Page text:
- Department for Business, Energy & Industrial Strategy and Jo Johnson MP
- Part of:
- Research and development
- 28 July 2016
The independent review of the process for assessing university research and allocating public funding has been published by Lord Stern today.
The independent review of the process for assessing university research and allocating public funding has been published by Lord Stern today (28 July 2016), outlining proposals to protect and strengthen the UK’s leadership in world-class research.
President of the British Academy Lord Nicholas Stern was commissioned by the government to carry out the review of the Research Excellence Framework (REF) to ensure future university research funding is allocated more efficiently, offers greater rewards for excellent research and reduces the administrative burden on institutions.
The REF is run every 5 to 6 years and requires UK universities that conduct research to submit their top research papers, demonstrating the impact of their work, for assessment. The results of the REF are then used to inform the allocation of government funding to universities for research.
Stern’s review of the Research Excellence Framework - Building on Success and Learning from Experience sets out proposals including:
- to count all research active staff in the REF but varying the number of pieces they might submit - currently higher education (HE) institutions select the staff that will be included and this innovation will ease pressure and encourage academics to research new areas or on a longer time-scale
- widening and deepening the notion of research “impact” to include influence on public engagement, culture and on teaching, avoiding distortions of research choices and careers
- introducing a new institutional level assessment to foster greater cohesiveness between academics and reward collaboration on interdisciplinary activities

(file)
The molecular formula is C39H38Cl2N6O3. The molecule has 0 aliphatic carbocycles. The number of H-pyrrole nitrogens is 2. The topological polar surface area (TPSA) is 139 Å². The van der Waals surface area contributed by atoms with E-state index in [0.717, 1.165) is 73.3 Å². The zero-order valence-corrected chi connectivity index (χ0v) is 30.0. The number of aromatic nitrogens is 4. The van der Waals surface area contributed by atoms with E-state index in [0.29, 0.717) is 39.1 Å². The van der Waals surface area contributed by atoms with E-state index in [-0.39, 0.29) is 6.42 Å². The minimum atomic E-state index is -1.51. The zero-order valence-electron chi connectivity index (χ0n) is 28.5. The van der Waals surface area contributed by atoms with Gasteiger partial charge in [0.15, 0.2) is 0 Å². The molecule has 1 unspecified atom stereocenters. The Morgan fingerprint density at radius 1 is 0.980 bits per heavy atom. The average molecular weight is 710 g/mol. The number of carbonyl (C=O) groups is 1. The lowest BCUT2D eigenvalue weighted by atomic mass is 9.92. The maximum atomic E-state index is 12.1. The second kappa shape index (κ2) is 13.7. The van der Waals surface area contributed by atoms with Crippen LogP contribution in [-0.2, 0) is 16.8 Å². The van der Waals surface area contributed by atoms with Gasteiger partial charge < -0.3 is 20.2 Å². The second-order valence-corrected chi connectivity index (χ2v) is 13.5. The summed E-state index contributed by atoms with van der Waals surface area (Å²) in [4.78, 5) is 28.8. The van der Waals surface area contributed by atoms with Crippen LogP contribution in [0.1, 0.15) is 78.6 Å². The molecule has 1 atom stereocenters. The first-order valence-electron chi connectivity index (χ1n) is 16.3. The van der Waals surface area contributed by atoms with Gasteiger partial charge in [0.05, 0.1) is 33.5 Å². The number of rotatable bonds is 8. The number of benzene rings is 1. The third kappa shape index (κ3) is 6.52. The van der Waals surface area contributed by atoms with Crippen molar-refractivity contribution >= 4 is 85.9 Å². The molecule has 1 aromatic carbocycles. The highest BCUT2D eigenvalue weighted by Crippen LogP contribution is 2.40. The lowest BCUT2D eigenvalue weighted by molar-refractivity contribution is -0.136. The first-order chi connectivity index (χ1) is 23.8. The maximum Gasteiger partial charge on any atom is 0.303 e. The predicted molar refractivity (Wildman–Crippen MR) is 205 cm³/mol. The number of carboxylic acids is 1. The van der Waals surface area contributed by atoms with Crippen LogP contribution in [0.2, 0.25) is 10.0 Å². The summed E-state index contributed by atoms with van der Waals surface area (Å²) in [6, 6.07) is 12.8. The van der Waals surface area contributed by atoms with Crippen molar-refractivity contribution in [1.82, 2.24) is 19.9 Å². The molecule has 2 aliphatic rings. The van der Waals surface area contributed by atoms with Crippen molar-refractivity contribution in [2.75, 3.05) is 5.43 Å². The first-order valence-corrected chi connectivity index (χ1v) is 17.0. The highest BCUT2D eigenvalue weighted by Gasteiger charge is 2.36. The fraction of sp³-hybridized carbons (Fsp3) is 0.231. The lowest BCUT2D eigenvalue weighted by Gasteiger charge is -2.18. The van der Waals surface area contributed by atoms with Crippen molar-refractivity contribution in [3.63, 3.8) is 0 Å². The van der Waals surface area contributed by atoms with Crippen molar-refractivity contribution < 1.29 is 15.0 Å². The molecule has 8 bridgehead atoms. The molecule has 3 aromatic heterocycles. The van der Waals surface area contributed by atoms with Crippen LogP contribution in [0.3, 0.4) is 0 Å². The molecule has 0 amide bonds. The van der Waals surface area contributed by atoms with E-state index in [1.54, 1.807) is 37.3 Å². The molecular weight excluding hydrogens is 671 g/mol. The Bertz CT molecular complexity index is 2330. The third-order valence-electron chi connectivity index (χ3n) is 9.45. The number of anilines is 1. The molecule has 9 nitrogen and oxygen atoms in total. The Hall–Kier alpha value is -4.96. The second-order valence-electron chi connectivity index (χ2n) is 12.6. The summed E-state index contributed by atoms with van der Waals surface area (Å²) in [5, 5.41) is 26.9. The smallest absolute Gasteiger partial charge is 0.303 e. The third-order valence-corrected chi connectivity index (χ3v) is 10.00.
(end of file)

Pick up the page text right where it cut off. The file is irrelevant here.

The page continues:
The report also highlights that the REF should continue to support excellence wherever it is found.
Responding to the review, Universities and Science Minister Jo Johnson said:
Lord Stern recognises the advantage that our world class research base brings to the UK and the key role our universities play in delivering high-quality teaching, driving productivity and economic growth.
I would like to thank Lord Stern and his steering group for their considered insights and recommendations which clearly set out how we can build on the strengths of previous assessments and reduce the burdens on academics to ensure we retain our global leadership in ground-breaking research.
The REF is a UK-wide process and the government will now work with the devolved administrations and the higher education funding bodies to consider the detail of the recommendations before formally responding. A full consultation on the next REF will be published later this year.
Notes to editors:
- Building on Success and Learning from Experience: an Independent Review of the Research Excellence Framework is published online.
- The review was announced by the Chancellor of the Exchequer at the Autumn Statement 2015.
- Lord Nicholas Stern is the President of the British Academy and IG Patel Professor of Economics and Government at the London School of Economics. He undertook this review on a personal basis.
- Lord Stern was supported by a high-level steering group of academic experts, and an advisory group drawn from across the HE sector and including representatives from the devolved administrations. A call for evidence drew over 300 responses from across the sector.
- The Research Excellence Framework (REF) is an exercise that takes place every 5 to 6 years to assess the quality of research produced from UK universities.
- The results of the REF are used by higher education funding bodies across the UK to inform the allocation of annual quality-related (QR) research funding to individual higher education institutions. This is the university block grant, which for English universities is allocated from the £4.7 billion science and research budget and amounted to circa £1.6 billion in 2015 to 2016.
- The remainder of the £4.7 billion science and research budget funds, for example, competitive grants awarded by the research councils.
Published: 28 July 2016